Sixth, “Blessed are the pure in heart.” This too was perfectly exemplified in Christ. He was the Lamb “without spot and without blemish. In becoming Man, He was uncontaminated, contracting none of the defilement’s of sin. His humanity was “holy” (Luke 1:35). He was “holy, harmless, undefiled, separate from sinners (Heb. 7:26). “In him was no sin” (1 John 3:5), therefore He “did no sin” (1 Pet. 2:22) and “knew no sin” (2 Cor. 5:21). “He is pure” (1 John 3:3). Because He was absolutely pure in nature, His motives and actions were always pure. “I seek not Mine own glory” (John 8:50) sums up the whole of His earthly career.
Seventh, “Blessed are the peacemakers.” Supremely true is this of our blessed Saviour. He is the One who “made peace through the blood of his cross” (Col. 1:20). He was appointed to be “a propitiation” (Rom. 3:25), that is, the One who should pacify God’s wrath, satisfy every demand of His broken law, glorify His justice and holiness. So, too, has He made peace between the alienated Jew and Gentile: see Eph. 2:14-15. In a coming day He will yet make peace on this sin-cursed and war-stricken earth. When He shall sit upon the throne of His father, David, then shall be fulfilled that word, “Of the increase of his government and peace, there shall be no end” (Isa. 9:7). Well may He be called “The Prince of Peace.”
Eighth, “Blessed are they which are persecuted for righteousness’ sake.” None was ever persecuted as was the Righteous One. What a word is that in Revelation 12:4! By the spirit of prophecy He declared, “I am afflicted and ready to die from my youth up” (Ps. 88:15). On His first public appearance we are told they “rose up, and thrust him out of the city, and led him unto the brow of the hill whereon their city was built, that they might cast him down headlong” (Luke 4:29). In the temple precincts they “took up stones to cast at him” (John 9:59). All through His ministry His steps were dogged by enemies. The religious leaders charged Him with having a demon (John 8:38). Those who sat in the gate spake against Him, and He was the song of the drunkards (Ps. 69:12). At His trial they plucked off His hair (Isa. 50:6) , spat in His face, buffeted Him, and smote Him with the palms of their hands (Matthew 26:67). After He was scourged by the soldiers and crowned with thorns, carrying His own cross, He was led to Calvary, where they crucified Him. Even in His dying hours He was not left in peace, but was persecuted by revilings and scoffings. How unutterably mild in comparison is the persecution we are called on to endure for His sake!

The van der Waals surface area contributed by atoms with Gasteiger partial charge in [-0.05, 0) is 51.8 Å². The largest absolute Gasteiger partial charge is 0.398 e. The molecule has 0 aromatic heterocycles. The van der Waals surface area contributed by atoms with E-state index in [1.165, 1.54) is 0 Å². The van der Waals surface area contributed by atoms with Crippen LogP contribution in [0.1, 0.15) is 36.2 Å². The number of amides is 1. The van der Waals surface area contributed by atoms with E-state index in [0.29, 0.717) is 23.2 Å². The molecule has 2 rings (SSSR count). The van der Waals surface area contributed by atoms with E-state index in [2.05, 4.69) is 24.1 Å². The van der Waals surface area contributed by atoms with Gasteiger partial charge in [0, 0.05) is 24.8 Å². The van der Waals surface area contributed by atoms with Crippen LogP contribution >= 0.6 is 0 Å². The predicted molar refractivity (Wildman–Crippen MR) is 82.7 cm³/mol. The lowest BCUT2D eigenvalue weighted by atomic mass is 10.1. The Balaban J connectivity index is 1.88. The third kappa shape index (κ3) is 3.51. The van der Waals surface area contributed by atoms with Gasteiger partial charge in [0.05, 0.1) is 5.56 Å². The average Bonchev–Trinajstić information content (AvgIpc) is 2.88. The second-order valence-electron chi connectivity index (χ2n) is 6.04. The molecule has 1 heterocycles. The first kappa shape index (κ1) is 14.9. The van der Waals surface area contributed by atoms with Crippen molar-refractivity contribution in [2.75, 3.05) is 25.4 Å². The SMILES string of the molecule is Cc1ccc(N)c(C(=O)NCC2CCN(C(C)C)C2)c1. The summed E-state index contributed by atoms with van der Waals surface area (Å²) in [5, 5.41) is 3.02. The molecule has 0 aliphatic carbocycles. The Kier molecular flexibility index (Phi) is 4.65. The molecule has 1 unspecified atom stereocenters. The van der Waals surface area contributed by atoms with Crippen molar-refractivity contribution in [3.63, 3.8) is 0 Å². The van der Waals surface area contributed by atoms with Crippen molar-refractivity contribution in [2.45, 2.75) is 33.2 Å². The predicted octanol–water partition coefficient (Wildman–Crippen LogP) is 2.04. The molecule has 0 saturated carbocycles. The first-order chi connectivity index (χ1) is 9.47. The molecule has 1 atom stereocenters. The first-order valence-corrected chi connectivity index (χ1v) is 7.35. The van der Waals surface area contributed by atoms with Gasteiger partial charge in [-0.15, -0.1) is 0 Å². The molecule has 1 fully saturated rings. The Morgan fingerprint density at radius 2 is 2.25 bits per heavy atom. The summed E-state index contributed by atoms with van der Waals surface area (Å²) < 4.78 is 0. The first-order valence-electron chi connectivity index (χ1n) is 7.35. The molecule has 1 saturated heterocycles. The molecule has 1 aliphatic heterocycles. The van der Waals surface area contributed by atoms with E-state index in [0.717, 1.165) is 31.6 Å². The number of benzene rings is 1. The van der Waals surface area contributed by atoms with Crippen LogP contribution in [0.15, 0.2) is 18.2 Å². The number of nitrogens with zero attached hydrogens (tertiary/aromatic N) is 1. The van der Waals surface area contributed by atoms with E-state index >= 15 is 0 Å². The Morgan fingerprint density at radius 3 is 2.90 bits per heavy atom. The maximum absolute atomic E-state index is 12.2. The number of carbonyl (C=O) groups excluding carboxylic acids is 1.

In like manner, each of the promises attached to the Beatitudes find their accomplishment in Christ. Poor in spirit He was, but His supremely is the kingdom. Mourn He did, yet will He be comforted as He sees of the travail of His soul. Meekness personified, yet shall He Sit on a throne of glory. He hungered and thirsted after righteousness, yet now is He filled with satisfaction as He beholds the righteousness He wrought imputed to His people. Pure in heart, He sees God as none other does (Matthew 11:27). As the Peacemaker, He is owned the Son of God by all the blood-bought children. As the persecuted One, great is His reward, having been given the Name above all others. May the Spirit of God occupy us more and more with Him who is fairer than the children of men.
Hi there, I found this most edyfying. Arthur Pink was not an easy preacher to read, but this where he points to the loveliness of Christ, is most comforting.
Thank you !! for your comment.